Cold weather is here and along with it physicians always see an increase in respiratory illnesses. Children are indoors more and the close environment means that respiratory illness spreads more effectively. Most seasonal respiratory illnesses are contagious and can spread throughout a family, daycare center, or school classroom. You can minimize the risk to your child by insuring they are up to date on vaccines and by practicing good hand washing techniques, and teaching your child to use them too.
Consult with your physician about whether your child is up to date on vaccines. A list of recommended vaccines is available from the CDC. The CDC recommends that children over the age of six months receive a flu shot annually.
Although hand sanitizer is great in an emergency, it is always best to wash your hands with soap and water.
With the onset of cold weather, children are more prone to respiratory illnesses. Talk to your pediatrician in advance to clarify when your child should be seen.
Common Cold- The common cold can be caused by over 200 viruses. It is transmitted from person-to-person through the air or by contact with surfaces where germs reside and then touching your mouth, nose or eyes. Symptoms include; a runny nose, sneezing, sore throat, nasal congestion, mild dry cough, possible low grade fever.
RSV-Respiratory Syncytial Virus-Many of the same symptoms as cold and flu but is more prevalent that flu. RSV can lead to more severe illness (bronchitis and pneumonia) in babies under one year of age. There is no vaccine but some special needs children can receive a monthly injection of palivizumab which is used to prevent more serious illness from developing.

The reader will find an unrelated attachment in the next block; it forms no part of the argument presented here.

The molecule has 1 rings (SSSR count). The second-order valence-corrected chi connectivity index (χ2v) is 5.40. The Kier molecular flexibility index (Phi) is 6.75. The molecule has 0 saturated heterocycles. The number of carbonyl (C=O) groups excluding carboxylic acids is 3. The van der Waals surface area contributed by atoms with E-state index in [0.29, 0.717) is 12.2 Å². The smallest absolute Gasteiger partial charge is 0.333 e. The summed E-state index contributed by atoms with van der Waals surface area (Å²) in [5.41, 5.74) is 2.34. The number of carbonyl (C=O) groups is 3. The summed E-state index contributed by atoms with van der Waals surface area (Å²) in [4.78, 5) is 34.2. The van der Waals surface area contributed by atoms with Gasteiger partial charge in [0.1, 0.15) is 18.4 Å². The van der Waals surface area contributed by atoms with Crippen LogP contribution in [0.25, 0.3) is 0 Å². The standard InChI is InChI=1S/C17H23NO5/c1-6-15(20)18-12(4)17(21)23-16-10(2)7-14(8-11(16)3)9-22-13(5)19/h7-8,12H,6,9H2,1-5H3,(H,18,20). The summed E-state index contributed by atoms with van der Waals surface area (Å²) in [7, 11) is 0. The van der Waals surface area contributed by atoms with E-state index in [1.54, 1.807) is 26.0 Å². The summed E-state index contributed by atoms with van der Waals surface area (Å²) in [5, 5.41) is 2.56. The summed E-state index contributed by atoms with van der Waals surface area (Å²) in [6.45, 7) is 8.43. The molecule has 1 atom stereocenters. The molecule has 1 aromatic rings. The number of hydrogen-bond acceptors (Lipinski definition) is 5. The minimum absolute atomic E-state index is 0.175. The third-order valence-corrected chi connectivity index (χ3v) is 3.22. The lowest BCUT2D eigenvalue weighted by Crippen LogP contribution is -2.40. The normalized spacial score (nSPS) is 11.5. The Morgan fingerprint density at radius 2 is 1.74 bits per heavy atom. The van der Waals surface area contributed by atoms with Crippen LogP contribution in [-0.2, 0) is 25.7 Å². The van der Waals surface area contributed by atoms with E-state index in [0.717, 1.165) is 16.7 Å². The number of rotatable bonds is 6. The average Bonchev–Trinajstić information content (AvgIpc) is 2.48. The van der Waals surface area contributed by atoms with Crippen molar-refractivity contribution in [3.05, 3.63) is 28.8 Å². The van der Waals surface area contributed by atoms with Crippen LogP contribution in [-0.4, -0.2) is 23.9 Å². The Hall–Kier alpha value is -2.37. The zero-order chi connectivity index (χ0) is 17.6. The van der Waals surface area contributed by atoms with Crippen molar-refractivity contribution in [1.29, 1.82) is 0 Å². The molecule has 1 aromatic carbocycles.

Influenza (Flu) – Similar symptoms but more severe than those seen with the common cold. Symptoms include; runny nose, nasal congestion, fever with chills, body aches, Extreme weakness and a feeling of exhaustion, stomach ache and vomiting
Sinusitis- usually follows a common cold. Viral infections cause the mucous membranes in the respiratory passages to swell and produce extra mucous. The sinuses have difficulty draining and mucous builds up making a warm, moist area, a favorite medium for germs to grow. The symptoms are similar to that of the cold, although more severe. Also included is pain in the sinuses, fever over 102°F, green or yellow nasal discharge.
Bronchitis-Bronchitis is a respiratory illness caused by many different viruses. As the virus causes inflammation in the tiny passages that lead to the lungs, they swell and fill with mucous. Bronchitis presents with similar symptoms to the cold but more severe. Included symptomology includes wheezing with rapid shallow breathing and evidence of respiratory distress; such as retractions (sucking in of the skin in between or around the bones of the chest when inhaling) and flaring of the nostrils.
Pneumonia-Diagnosed by x-ray, Pneumonia is a viral or bacterial infection where the air pockets in the lungs (alveoli) become inflamed and fill with fluid causing the exchange of oxygen to be inhibited. Symptoms include fever, cough, reduced appetite, rapid breathing, retractions and flaring.
Whooping Cough- Whooping Cough is named for the whooping sound that an affected child makes when inhaling deeply following a coughing fit. Over 50% of infants under one-year of age need to be hospitalized for treatment of whooping cough. There is a vaccine for whooping cough.
Croup- Most frequently seen in 2-year-olds, croup is characterized by a barking cough. Generally croup lasts about a week.
With years of experience under our belts, we can offer suggestions and additional tips for preventing winter respiratory illness. If you find your special needs child needs respiratory assistance this winter, we are here to help. RSVP Home Care provides respiratory therapy and durable medical equipment support in Ohio, Kentucky, and Indiana.